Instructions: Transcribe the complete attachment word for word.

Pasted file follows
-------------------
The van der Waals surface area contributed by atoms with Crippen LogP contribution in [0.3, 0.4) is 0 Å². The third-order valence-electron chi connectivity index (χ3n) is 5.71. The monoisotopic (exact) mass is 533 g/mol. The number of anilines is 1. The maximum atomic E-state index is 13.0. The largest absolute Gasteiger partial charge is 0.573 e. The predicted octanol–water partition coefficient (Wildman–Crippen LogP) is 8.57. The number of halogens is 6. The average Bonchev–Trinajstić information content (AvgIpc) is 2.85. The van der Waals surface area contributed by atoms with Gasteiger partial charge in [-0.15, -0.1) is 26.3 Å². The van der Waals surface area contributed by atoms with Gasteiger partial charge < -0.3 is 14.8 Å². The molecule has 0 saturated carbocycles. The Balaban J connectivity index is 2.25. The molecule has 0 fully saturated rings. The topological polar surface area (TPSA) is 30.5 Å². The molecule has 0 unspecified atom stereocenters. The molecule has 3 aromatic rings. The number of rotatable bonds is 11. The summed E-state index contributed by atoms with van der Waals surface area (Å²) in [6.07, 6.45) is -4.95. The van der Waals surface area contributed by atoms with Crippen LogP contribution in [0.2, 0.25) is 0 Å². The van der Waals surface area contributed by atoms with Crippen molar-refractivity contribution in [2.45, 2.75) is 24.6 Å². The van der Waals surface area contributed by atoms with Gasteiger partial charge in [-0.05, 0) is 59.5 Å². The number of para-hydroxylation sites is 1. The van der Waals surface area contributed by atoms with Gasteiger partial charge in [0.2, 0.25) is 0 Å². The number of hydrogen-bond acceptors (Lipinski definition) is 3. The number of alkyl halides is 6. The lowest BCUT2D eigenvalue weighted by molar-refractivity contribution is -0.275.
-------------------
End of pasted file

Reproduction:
The van der Waals surface area contributed by atoms with Crippen LogP contribution in [0.3, 0.4) is 0 Å². The third-order valence-electron chi connectivity index (χ3n) is 5.71. The monoisotopic (exact) mass is 533 g/mol. The number of anilines is 1. The maximum atomic E-state index is 13.0. The largest absolute Gasteiger partial charge is 0.573 e. The predicted octanol–water partition coefficient (Wildman–Crippen LogP) is 8.57. The number of halogens is 6. The average Bonchev–Trinajstić information content (AvgIpc) is 2.85. The van der Waals surface area contributed by atoms with Gasteiger partial charge in [-0.15, -0.1) is 26.3 Å². The van der Waals surface area contributed by atoms with Gasteiger partial charge < -0.3 is 14.8 Å². The molecule has 0 saturated carbocycles. The Balaban J connectivity index is 2.25. The molecule has 0 fully saturated rings. The topological polar surface area (TPSA) is 30.5 Å². The molecule has 0 unspecified atom stereocenters. The molecule has 3 aromatic rings. The number of rotatable bonds is 11. The summed E-state index contributed by atoms with van der Waals surface area (Å²) in [6.07, 6.45) is -4.95. The van der Waals surface area contributed by atoms with Crippen LogP contribution in [0.2, 0.25) is 0 Å². The van der Waals surface area contributed by atoms with Crippen molar-refractivity contribution in [2.45, 2.75) is 24.6 Å². The van der Waals surface area contributed by atoms with Gasteiger partial charge in [-0.05, 0) is 59.5 Å². The number of para-hydroxylation sites is 1. The van der Waals surface area contributed by atoms with Gasteiger partial charge in [0.2, 0.25) is 0 Å². The number of hydrogen-bond acceptors (Lipinski definition) is 3. The number of alkyl halides is 6. The lowest BCUT2D eigenvalue weighted by molar-refractivity contribution is -0.275.